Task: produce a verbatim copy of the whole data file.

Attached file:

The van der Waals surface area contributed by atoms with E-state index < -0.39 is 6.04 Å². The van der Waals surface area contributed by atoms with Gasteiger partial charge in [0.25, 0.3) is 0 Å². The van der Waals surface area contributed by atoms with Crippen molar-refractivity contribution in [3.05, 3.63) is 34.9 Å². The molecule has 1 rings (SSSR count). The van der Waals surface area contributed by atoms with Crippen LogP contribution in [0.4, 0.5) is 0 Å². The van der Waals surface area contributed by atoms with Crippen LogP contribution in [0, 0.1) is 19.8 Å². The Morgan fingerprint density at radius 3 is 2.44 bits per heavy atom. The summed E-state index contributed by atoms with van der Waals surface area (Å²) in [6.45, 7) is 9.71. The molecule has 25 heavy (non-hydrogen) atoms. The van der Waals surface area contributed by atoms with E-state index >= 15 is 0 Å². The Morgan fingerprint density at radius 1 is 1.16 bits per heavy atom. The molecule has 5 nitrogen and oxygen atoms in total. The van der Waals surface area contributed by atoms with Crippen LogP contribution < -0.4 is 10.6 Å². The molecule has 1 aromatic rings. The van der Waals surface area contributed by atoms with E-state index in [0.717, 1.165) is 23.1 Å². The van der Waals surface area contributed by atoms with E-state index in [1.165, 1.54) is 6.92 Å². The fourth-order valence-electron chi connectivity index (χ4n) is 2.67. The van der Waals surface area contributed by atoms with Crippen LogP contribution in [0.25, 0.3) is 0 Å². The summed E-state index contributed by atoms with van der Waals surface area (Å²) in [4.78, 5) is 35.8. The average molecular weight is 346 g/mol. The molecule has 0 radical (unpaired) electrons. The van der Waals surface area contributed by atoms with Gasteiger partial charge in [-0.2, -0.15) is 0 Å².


The van der Waals surface area contributed by atoms with E-state index < -0.39 is 6.04 Å². The van der Waals surface area contributed by atoms with Gasteiger partial charge in [0.25, 0.3) is 0 Å². The van der Waals surface area contributed by atoms with Crippen molar-refractivity contribution in [3.05, 3.63) is 34.9 Å². The molecule has 1 rings (SSSR count). The van der Waals surface area contributed by atoms with Crippen LogP contribution in [0.4, 0.5) is 0 Å². The van der Waals surface area contributed by atoms with Crippen LogP contribution in [0, 0.1) is 19.8 Å². The Morgan fingerprint density at radius 3 is 2.44 bits per heavy atom. The summed E-state index contributed by atoms with van der Waals surface area (Å²) in [6.45, 7) is 9.71. The molecule has 25 heavy (non-hydrogen) atoms. The van der Waals surface area contributed by atoms with E-state index >= 15 is 0 Å². The Morgan fingerprint density at radius 1 is 1.16 bits per heavy atom. The molecule has 5 nitrogen and oxygen atoms in total. The van der Waals surface area contributed by atoms with Crippen LogP contribution < -0.4 is 10.6 Å². The molecule has 1 aromatic rings. The van der Waals surface area contributed by atoms with E-state index in [0.717, 1.165) is 23.1 Å². The van der Waals surface area contributed by atoms with E-state index in [1.165, 1.54) is 6.92 Å². The fourth-order valence-electron chi connectivity index (χ4n) is 2.67. The van der Waals surface area contributed by atoms with Crippen LogP contribution in [0.25, 0.3) is 0 Å². The summed E-state index contributed by atoms with van der Waals surface area (Å²) in [4.78, 5) is 35.8. The average molecular weight is 346 g/mol. The molecule has 0 radical (unpaired) electrons. The van der Waals surface area contributed by atoms with Gasteiger partial charge in [-0.2, -0.15) is 0 Å².